Most babies love pacifiers. They are comforting, soothing, and can even provide pain relief from some types of medical problems. So, you may believe they are harmless, but they aren’t. If they are used too long they can cause what is commonly referred to as “pacifier teeth.” Luckily, there are things you can do to prevent your child from getting “pacifier teeth.”
What is “Pacifier Teeth”?
Pacifier teeth is the term used for dental problems that developed as a result of the overuse of a pacifier. The problems that develop can range from slightly minor issues such as shifted or crooked teeth to extreme problems such as protruding front teeth or problems with jaw alignment.
Some of the common dental problems associated with prolonged use of a pacifier include:
- Crooked, shifted, or uneven teeth
- Improperly aligned jaws that result in problems with a child’s bite
- Front teeth that stick outwards or protrude too far forward- which can lead to trauma of the teeth
- Changes to the overall shape of the roof of the mouth
- Advanced tooth decay
While using a pacifier doesn’t automatically cause dental problems, it is the overuse or prolonged use of a pacifier that cause the problems. Dental problems occur from pacifier use because a child’s teeth are constantly growing and developing from the time they are born. If the pacifier is used after tooth eruption the teeth, jaw, and mouth will grow around it.
How to Get Rid of the Pacifier
Even though dental problems can occur as a result of pacifier use, it doesn’t mean it has to there are things you can do to prevent dental problems from occurring as a result of using a pacifier.Some ways to prevent dental problems from using a pacifier include:
- Teaching your child self-soothing techniques that don’t involve a pacifier – this helps your child learn how to self-soothe themselves without relying on the pacifier
- Using a pacifier for short periods of time only – don’t leave your child sucking on a pacifier for hours on end.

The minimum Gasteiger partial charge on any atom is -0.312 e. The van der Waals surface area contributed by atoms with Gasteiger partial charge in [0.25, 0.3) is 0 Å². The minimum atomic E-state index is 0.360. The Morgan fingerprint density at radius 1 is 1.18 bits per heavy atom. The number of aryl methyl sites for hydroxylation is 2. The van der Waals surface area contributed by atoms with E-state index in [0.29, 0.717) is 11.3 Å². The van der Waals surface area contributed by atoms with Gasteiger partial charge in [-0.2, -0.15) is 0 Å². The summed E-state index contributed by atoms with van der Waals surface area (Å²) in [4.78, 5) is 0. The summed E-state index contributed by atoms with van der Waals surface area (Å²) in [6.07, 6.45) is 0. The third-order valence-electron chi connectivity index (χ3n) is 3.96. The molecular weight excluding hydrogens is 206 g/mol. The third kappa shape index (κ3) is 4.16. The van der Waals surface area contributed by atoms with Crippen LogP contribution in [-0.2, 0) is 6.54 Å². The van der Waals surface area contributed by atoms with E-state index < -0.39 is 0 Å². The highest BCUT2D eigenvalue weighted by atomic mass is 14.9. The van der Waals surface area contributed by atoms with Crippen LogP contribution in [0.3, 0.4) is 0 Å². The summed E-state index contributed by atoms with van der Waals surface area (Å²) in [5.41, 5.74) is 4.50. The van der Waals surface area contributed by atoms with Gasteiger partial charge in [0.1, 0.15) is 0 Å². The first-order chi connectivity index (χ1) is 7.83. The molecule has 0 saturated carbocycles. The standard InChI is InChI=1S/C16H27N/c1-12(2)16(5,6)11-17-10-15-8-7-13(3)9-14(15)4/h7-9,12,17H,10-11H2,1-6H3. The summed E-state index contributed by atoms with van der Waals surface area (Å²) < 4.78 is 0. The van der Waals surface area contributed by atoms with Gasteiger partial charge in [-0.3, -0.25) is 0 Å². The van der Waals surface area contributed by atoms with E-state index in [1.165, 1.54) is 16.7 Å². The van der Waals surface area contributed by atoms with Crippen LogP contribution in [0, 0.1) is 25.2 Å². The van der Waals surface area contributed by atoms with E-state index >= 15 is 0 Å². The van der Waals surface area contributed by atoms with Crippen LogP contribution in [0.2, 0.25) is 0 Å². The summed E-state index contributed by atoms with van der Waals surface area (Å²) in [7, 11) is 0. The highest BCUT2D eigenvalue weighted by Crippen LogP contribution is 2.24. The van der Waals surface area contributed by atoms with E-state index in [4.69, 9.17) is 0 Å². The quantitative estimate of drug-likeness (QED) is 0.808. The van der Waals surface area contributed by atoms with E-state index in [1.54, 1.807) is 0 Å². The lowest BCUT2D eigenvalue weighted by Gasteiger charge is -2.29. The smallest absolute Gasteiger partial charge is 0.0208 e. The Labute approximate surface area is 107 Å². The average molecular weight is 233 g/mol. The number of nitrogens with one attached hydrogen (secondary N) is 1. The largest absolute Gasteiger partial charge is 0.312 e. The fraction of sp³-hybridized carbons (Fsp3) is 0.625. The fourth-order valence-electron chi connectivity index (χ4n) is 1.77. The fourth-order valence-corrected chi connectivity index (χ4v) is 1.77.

- Slowly start to wean your child away from the pacifier around 6 to 12 months
- Don’t put sweet liquids on the pacifier – not only will this encourage your child to use the pacifier more than they should, but it can cause cavities and tooth decay to develop in the mouth
Pacifier vs. Thumbsucking
It is normal for children to explore their world by placing everything in his/her mouth, including a pacifier or a thumb up to age 3. Ideally, all habits should cease by 12 months, which seems easier with the pacifier because you can take it away. Some suggest that a pacifier habit is easier to break than a thumb habit, because you can throw a pacifier away. Positive reinforcement works best, such as success calendars (Ask for our activity sheet), or ignore your child while he/she is sucking and only respond when the sucking stops. For pacifiers, a helpful trick is to wean your child by progressively cutting off small pieces of the tip each week until the entire nipple is gone.
Prolonged oral habits may cause your child’s upper front baby teeth to flare out and give the appearance of an “overbite”. If your child continues to have an oral habit past age 6, the permanent teeth will likely become affected, and you should discuss a plan to help your child stop the habit with the dentist.
Remember to Schedule an Appointment to See a Pediatric Dentist
Worried about dental problems as a result of pacifier use? Make sure to schedule an appointment for your child with a pediatric dentist. A pediatric dentist will monitor your child’s oral health. If any problems are suspected, your pediatric dentist will be able to quickly provide effective treatment so the problem can be corrected. Your child’s first visit to a pediatric dentist should occur either when their first tooth starts to come in or their first birthday whichever occurs first. Feel free to call Sunshine Smiles to schedule an appointment.